It's a vicious cycle that states like Michigan, Illinois and California are struggling to deal with as we speak, and the challenges they face are only going to become more difficult in the midst of continuing national economic turmoil.
The fact is government doesn't create jobs, otherwise the last two and a half years of stimulus would have worked.
Government can only create the environment that allows the private sector to create jobs.
The single most important contributor to our jobs-friendly climate here in Texas is our low tax burden because we know dollars do far more to create jobs and prosperity in the people's hands, than they do in the government's.
We've kept our regulatory structure predictable, limiting the red tape that can often trip a business up.
We maintain a fair court system that we just improved by adding a "loser pays" component, so employers spend less time in court and more time growing their businesses and creating jobs.
We've also developed a world-class workforce of skilled individuals who are ready to compete with their global counterparts for the jobs of the future.
These measures have helped make Texas a beacon for employers fleeing the sort of over-taxing, over-regulating and over-litigating atmosphere that has taken hold in so many other states.
Now, even in Texas, there is no shortage of naysayers who insist we have to follow the lead of some other states, who frequently dig into the pockets of their citizens in an effort to avoid tough, but necessary, decisions about their own budgets.
At no point have those voices been louder than in the months leading up to our recent legislative session.
In the end, though, our legislature emerged with a balanced budget that spent $15 billion less than the previous budget, while maintaining essential services, keeping taxes low, and preserving more than $6 billion in our "rainy day fund" in case of further national economic struggles or devastating natural disaster.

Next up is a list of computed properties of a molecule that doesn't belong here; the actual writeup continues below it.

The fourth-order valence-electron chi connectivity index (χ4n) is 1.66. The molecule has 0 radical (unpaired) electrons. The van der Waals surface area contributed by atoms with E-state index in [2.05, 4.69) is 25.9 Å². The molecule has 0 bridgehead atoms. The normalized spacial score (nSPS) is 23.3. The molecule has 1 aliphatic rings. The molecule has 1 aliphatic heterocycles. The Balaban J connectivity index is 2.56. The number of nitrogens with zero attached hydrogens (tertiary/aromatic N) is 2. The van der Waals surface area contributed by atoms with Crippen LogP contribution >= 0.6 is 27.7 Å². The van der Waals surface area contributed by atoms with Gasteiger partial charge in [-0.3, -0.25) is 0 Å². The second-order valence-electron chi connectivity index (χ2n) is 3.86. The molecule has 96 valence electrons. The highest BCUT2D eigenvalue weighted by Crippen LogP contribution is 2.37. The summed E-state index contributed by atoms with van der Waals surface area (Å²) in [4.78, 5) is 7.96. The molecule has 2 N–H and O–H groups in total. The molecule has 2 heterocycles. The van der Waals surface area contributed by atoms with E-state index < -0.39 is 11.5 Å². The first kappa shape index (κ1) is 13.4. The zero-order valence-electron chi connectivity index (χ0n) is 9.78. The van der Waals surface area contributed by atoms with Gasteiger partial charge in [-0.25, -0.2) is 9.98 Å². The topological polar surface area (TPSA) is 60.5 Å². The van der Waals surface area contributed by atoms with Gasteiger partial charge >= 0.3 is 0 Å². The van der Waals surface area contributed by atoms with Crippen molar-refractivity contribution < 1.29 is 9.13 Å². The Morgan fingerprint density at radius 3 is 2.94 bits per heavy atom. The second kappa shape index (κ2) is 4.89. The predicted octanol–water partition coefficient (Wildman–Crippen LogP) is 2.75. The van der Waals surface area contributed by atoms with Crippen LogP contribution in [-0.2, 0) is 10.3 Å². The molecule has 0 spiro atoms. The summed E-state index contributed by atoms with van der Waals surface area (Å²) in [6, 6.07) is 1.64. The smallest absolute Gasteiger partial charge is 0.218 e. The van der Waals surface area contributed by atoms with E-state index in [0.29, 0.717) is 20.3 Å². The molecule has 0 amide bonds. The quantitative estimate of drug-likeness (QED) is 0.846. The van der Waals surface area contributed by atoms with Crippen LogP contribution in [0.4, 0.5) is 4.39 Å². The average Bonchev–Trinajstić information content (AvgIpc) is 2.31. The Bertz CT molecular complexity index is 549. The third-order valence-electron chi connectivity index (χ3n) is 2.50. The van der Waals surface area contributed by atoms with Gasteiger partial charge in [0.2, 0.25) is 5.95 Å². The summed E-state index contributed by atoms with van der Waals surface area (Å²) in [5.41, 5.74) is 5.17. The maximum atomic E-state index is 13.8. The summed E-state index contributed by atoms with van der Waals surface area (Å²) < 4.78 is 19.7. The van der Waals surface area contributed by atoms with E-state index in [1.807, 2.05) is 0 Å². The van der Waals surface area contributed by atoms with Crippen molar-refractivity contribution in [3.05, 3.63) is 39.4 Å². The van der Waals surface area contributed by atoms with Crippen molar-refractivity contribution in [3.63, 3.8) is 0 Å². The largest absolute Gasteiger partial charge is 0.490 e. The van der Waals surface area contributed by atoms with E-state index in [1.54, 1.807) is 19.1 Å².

We made the tough choices, and we tightened our belts because we know you can't tax and spend your way to prosperity.
We also know you can't place too heavy a burden on employers and families and then not expect them to seek greener pastures elsewhere.
The economic turbulence of the past few weeks is weighing hard on everyone, but regardless of which way the economic tides may turn, I believe our philosophy here in Texas will keep us in a much better position than most other states.
That's because Texas practices the fiscal discipline that Washington can't even bring itself to preach.
Current events are indicating which approach is the better one.
To hear S&P tell it, our nation's credit rating wasn't downgraded for the first time in history on a whim.
It was the culmination of a reckless culture that has refused to confront spending in Washington.
It took massive debt piled on the next generation's credit card.
Also, notice what was said, and not said, when S&P lowered our rating.
They didn't complain of spending cuts that were too heavy, as the Keynsians would have us believe, they talked about a refusal to address debt in a significant way, and the concern that our debt-to-GDP ratio is unsustainable.
Simply put, our country is in trouble.
Our fiscal house is built on a foundation of shifting sand.
The federal government has tried to spend our way out of this economic spiral, which has only deepened the crisis...while it deepens our debt.
Until Washington figures out the only true stimulus is more money in the hands of employers across all economic sectors, as well as a restrained bureaucracy that no longer over-reaches into the workplace, our national nightmare will continue.
I stand ready to work with my fellow governors to return power to the states, where it belongs, regaining control over environmental and educational policy at the state level and stopping the runaway entitlement train that explodes state budgets without giving states any local say in programs like Medicaid.
Some may say we're seeing evidence that America is in decline, but I don't believe that.
When I see the nobility and sacrifice of our soldiers and SEALS in Afghanistan, when I see Americans going to work every day to make a better life for their children, I know our country's best days are ahead of us.
I believe in this country because I believe in Her people.
And, even in our darkest hours, the West Texas optimist in me tells me our brightest hour is just around the corner.
But we're going to have to work for it, and organizations like the NCSL are playing a vital role in our efforts to achieve a better future for all of us.
I thank you again for having me and for everything you're doing to spread good works across all states.
May God bless you and, through you, may He continue to bless this country we love so much.